In the past few decades, computerized biometric measurement devices have been developed to record and analyze with high degrees of precision: digital analysis of occlusion (T-scan), masticatory muscle function (EMG), mandibular movements (JT), TMJ joint sounds (JVA), ultralow frequency TENS, MRI, and CBCT.
The T-scan (Fig. 1) system is a valuable tool that aids in analyzing a patient’s bite. When a bite is unstable, it can cause pain, teeth and dental restorations to crack and break, gum disease, tooth loss, headaches, and TMJ disorder.3–5
The T-Scan software offers features that allow the user to scan the patient’s occlusal contact data; view the patient’s tooth contacts and associate them with specific teeth; analyze the data, with force and time relationships of contacts displayed as color contour images; manage patient’s records and scan files through the use of an intuitive database.
Surface EMG (Fig. 2) is a modality used to evaluate muscle function. Scientific literature published in the last 5 decades proves that elevated muscle activity while resting and weak or asymmetrical functional muscle activity while in function is seen in TMD patients.4 EMG measures masticatory muscles’ activity in rest and function. This measured activity helps in finding the mandibular rest position as a point for the selection of the neuromuscular occlusion. Evidence-based literature has substantiated the reliability and reproducibility of surface EMG for evaluating the status of the masticatory muscles.6 The combined data of surface EMG of masticatory muscles and the jaw tracking are a useful and objective method for quantifying the physical components of temporomandibular disorders treatment.7,8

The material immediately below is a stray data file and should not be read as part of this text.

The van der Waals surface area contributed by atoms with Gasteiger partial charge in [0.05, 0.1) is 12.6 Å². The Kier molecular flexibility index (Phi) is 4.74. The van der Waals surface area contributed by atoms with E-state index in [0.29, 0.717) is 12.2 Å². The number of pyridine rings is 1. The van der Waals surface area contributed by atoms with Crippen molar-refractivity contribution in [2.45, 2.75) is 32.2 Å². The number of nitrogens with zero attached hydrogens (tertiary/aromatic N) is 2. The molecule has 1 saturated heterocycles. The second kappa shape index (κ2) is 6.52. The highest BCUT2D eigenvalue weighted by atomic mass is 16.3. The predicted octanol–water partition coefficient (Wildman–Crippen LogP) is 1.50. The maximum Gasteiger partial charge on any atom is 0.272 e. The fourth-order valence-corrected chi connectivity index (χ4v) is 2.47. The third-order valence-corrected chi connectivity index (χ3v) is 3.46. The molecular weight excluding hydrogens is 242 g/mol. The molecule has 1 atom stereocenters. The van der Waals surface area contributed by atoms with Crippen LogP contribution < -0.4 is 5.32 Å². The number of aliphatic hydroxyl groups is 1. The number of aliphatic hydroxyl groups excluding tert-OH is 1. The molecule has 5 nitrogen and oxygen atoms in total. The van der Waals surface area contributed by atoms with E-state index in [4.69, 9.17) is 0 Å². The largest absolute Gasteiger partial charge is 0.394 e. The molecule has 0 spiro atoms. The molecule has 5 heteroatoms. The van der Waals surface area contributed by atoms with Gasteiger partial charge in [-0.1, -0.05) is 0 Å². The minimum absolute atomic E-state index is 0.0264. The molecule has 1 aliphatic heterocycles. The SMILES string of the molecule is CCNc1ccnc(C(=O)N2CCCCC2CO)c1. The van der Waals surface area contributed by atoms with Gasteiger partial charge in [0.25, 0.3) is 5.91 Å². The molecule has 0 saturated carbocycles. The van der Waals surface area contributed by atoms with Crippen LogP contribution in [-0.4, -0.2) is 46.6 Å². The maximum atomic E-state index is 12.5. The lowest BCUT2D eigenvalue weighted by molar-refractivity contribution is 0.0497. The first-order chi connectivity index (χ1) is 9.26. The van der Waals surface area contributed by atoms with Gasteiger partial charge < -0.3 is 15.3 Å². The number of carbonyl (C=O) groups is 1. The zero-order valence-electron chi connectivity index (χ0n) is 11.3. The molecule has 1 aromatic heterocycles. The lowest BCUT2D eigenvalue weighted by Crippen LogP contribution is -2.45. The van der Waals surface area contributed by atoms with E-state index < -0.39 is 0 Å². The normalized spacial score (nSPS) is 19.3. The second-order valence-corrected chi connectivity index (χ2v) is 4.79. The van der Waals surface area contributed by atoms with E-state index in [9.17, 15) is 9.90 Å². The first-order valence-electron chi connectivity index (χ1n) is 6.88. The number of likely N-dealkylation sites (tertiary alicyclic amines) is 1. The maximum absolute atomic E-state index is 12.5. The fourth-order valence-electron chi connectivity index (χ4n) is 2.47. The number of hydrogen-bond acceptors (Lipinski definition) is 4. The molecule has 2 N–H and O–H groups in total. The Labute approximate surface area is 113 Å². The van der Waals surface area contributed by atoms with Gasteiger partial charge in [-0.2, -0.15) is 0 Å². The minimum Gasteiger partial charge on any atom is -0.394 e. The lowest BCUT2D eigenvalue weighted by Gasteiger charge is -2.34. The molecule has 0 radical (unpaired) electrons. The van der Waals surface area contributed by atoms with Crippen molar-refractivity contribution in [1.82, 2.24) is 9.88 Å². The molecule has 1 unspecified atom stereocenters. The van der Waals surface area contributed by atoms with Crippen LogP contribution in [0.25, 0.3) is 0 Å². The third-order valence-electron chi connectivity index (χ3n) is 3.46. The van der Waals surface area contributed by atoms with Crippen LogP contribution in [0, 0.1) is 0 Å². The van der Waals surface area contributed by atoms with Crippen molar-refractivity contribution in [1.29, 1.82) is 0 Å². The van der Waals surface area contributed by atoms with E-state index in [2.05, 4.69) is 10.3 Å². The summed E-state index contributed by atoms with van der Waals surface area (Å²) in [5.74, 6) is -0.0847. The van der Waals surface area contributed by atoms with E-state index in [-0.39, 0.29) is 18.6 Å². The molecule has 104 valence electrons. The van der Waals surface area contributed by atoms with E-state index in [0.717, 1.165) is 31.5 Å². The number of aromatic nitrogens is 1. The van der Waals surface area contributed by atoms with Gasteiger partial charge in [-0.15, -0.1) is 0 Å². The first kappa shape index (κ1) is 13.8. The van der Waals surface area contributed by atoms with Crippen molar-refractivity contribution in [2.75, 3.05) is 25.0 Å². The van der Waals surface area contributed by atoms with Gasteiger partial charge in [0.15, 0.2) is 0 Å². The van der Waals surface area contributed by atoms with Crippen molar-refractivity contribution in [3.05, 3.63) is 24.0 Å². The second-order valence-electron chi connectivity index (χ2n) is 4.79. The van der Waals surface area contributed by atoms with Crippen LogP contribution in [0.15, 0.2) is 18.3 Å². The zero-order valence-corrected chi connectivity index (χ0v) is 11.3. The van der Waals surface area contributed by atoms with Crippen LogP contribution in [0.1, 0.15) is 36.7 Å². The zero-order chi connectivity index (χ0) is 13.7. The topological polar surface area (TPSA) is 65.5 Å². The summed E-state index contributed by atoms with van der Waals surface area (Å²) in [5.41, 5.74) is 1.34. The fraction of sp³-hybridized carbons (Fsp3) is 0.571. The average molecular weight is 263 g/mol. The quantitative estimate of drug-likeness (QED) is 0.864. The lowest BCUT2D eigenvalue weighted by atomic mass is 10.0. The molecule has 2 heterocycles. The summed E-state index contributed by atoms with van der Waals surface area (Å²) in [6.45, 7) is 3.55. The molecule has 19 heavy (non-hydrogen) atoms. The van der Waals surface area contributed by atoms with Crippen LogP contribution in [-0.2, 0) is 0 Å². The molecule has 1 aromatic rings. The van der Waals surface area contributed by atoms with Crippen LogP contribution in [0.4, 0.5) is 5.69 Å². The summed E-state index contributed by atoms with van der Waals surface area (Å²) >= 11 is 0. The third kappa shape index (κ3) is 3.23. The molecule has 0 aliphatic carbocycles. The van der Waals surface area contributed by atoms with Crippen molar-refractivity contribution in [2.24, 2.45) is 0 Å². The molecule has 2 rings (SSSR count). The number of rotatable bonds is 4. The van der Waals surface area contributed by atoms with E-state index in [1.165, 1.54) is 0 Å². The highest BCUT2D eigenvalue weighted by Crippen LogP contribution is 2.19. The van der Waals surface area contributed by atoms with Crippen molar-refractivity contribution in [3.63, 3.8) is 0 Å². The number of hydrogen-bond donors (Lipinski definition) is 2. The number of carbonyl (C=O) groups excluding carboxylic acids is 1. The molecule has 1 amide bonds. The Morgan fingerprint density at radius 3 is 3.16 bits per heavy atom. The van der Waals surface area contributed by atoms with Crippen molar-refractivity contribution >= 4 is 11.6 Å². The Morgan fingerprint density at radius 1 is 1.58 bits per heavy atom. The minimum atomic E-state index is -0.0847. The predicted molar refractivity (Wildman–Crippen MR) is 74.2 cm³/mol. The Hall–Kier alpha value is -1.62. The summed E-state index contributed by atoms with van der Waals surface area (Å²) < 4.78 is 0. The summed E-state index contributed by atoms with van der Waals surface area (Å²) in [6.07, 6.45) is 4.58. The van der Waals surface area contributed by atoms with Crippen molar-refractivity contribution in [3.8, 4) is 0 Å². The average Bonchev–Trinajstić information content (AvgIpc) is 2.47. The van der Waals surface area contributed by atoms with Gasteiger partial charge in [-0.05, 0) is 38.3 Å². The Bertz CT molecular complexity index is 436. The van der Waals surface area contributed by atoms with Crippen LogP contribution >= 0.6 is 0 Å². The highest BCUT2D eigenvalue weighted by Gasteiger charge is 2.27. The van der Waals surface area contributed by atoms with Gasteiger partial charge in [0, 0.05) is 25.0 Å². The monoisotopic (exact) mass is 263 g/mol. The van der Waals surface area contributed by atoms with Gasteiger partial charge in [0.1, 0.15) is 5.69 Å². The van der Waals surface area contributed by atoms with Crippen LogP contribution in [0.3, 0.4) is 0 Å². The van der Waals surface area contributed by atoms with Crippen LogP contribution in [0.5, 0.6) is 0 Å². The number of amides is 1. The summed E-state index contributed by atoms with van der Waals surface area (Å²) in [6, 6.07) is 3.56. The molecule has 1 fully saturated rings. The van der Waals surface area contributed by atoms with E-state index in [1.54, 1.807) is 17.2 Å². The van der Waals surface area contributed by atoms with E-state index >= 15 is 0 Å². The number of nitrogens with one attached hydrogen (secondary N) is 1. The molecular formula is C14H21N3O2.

JVA (Fig. 3) records temporomandibular joint sounds, their amplitude, and frequencies produced by mandibular movements during mouth opening and closing with good accuracy than the other methods of diagnosing TMJ.9–12 This technology is a precise objective measurement instrument which helps the clinician in diagnosis.
JT (Fig. 4) measures and records mandibular range of motion, direction, velocity, fluidity of jaw movements, and rest position of the mandible. Also CBCT and MRI imaging can be used to check the status of hard and soft tissues of the stomatognathic system.